UID/GID mapping on NFS

Levi Pearson levipearson at gmail.com
Mon Feb 3 10:24:33 MST 2014

In the default case, yes.  The uid/gid is written with exactly the
same numbers as the ones that belong to the user on the machine doing
the writing. For machines where those have no corresponding
user/group, they just show up in listings as the bare numbers. They
might also map to the wrong users, in which case the user with the
uid/gid matching the file will have permission to do whatever with
them (up to the permissions allowed by the NFS server, of course).

The normal solution is to only allow mounts from trusted machines and
to synchronized uid/gids between them using NIS/LDAP/Kerberos/etc.
This alone is still not completely secure, as anyone who can
successfully masquerade as one of your trusted machines can mount
things with arbitrary uid/gid mappings. At the very least, you should
squash root so people can't arbitrarily get root access by adding
public keys to root's .ssh directory.

Others who are more sysadmin-inclined can probably give you more
comprehensive security advice re: nfs, but it's definitely something
to be very careful with.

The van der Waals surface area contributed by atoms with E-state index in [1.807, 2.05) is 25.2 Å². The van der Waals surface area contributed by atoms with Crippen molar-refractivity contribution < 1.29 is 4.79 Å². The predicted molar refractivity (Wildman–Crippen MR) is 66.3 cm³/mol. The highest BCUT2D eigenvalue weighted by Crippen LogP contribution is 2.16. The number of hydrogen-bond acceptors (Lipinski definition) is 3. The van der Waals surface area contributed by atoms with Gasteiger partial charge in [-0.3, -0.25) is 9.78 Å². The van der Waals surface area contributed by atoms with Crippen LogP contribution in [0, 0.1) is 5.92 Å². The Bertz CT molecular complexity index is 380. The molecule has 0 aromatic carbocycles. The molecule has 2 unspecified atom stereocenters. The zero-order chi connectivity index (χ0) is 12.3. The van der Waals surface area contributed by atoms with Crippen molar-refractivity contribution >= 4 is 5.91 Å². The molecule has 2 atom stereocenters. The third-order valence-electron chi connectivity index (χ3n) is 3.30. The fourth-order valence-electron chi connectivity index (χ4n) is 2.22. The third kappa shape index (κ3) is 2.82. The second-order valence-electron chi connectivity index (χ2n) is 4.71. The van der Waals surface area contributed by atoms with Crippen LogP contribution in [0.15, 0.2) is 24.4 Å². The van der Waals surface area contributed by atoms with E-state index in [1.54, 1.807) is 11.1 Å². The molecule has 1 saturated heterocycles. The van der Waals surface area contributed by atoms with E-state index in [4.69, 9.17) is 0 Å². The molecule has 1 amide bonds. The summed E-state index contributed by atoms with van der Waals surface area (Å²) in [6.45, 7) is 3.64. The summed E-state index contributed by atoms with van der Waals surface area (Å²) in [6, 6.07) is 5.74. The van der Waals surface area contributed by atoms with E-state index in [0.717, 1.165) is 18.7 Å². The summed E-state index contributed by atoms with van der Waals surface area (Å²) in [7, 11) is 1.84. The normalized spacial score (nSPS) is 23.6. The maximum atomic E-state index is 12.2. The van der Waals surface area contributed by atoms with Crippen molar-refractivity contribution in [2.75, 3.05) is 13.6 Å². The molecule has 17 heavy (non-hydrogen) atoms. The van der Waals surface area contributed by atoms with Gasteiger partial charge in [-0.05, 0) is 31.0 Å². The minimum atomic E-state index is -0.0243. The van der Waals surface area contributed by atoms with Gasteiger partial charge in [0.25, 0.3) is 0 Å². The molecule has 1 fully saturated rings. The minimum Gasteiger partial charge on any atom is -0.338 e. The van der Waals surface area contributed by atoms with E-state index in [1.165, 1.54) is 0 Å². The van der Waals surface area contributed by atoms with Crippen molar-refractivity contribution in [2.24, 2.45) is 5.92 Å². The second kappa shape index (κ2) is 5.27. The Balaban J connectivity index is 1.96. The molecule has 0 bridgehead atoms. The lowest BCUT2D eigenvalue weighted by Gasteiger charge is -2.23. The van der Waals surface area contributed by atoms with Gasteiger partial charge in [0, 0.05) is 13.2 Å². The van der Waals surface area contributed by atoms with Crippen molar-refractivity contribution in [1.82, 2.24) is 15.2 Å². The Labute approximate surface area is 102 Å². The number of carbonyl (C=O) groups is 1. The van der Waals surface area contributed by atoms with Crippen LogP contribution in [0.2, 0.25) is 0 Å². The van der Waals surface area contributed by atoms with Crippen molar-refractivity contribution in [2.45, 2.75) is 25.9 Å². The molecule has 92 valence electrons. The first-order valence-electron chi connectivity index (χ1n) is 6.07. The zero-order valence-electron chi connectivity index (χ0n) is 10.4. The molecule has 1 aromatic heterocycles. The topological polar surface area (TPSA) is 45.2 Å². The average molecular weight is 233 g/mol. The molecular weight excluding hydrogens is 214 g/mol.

On Mon, Feb 3, 2014 at 1:08 AM, Dan Egli <ddavidegli at gmail.com> wrote:
> Hey folks, here's a question I don't quite know how to answer. I understand
> that in NFS the UID/GID of the owner of the file is passed back and forth
> the same as if it was a local file system. So that means to me that if my
> UID on the machine I'm accessing the file from is 1091 with and my primary
> GID is 1002 then when I write a file to an NFS directory, then it will
> write the file as being owned by 1091:1009, right? Question is, does that
> still happen when the machine hosting the actual file system doesn't HAVE a
> UID and/or GID matching? For example, if the local machine only has GID up
> to 1003, and UID up to 1052, off my head, will the files still be owned by
> 1091:1009? Or will the nfs daemon remap them to a different UID/GID? Is
> there a way to force a UID/GID in the event of a UID and/or GID not being
> in use? Or even always forcing a UID/GID?
> I'm curious. Would love to know!
> --- Dan
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